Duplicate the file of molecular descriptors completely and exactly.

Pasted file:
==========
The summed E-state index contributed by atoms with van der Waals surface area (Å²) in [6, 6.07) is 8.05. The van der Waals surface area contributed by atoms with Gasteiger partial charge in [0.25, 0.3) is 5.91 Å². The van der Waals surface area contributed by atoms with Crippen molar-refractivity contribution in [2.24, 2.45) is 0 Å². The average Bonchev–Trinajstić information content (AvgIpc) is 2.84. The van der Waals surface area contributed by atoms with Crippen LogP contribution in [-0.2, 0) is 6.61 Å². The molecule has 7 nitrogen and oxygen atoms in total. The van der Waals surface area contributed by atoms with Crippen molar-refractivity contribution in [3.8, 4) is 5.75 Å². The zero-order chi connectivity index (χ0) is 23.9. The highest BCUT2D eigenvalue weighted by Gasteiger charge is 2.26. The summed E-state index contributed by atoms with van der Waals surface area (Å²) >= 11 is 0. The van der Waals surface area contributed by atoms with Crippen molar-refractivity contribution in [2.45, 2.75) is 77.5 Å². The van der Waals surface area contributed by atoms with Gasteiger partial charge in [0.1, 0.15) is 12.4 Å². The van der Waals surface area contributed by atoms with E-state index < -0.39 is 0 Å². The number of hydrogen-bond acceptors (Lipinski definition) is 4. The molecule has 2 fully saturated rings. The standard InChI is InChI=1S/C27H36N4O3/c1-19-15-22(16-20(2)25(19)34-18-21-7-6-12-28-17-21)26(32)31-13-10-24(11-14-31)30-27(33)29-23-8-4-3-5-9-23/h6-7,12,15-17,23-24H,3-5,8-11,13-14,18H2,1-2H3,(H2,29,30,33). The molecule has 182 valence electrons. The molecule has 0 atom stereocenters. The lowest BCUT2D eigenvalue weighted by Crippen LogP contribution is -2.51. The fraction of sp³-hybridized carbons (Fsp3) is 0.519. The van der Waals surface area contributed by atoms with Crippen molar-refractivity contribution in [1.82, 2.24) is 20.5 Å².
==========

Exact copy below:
The summed E-state index contributed by atoms with van der Waals surface area (Å²) in [6, 6.07) is 8.05. The van der Waals surface area contributed by atoms with Gasteiger partial charge in [0.25, 0.3) is 5.91 Å². The van der Waals surface area contributed by atoms with Crippen molar-refractivity contribution in [2.24, 2.45) is 0 Å². The average Bonchev–Trinajstić information content (AvgIpc) is 2.84. The van der Waals surface area contributed by atoms with Crippen LogP contribution in [-0.2, 0) is 6.61 Å². The molecule has 7 nitrogen and oxygen atoms in total. The van der Waals surface area contributed by atoms with Crippen molar-refractivity contribution in [3.8, 4) is 5.75 Å². The zero-order chi connectivity index (χ0) is 23.9. The highest BCUT2D eigenvalue weighted by Gasteiger charge is 2.26. The summed E-state index contributed by atoms with van der Waals surface area (Å²) >= 11 is 0. The van der Waals surface area contributed by atoms with Crippen molar-refractivity contribution in [2.45, 2.75) is 77.5 Å². The van der Waals surface area contributed by atoms with Gasteiger partial charge in [0.1, 0.15) is 12.4 Å². The van der Waals surface area contributed by atoms with E-state index < -0.39 is 0 Å². The number of hydrogen-bond acceptors (Lipinski definition) is 4. The molecule has 2 fully saturated rings. The standard InChI is InChI=1S/C27H36N4O3/c1-19-15-22(16-20(2)25(19)34-18-21-7-6-12-28-17-21)26(32)31-13-10-24(11-14-31)30-27(33)29-23-8-4-3-5-9-23/h6-7,12,15-17,23-24H,3-5,8-11,13-14,18H2,1-2H3,(H2,29,30,33). The molecule has 182 valence electrons. The molecule has 0 atom stereocenters. The lowest BCUT2D eigenvalue weighted by Crippen LogP contribution is -2.51. The fraction of sp³-hybridized carbons (Fsp3) is 0.519. The van der Waals surface area contributed by atoms with Crippen molar-refractivity contribution in [1.82, 2.24) is 20.5 Å².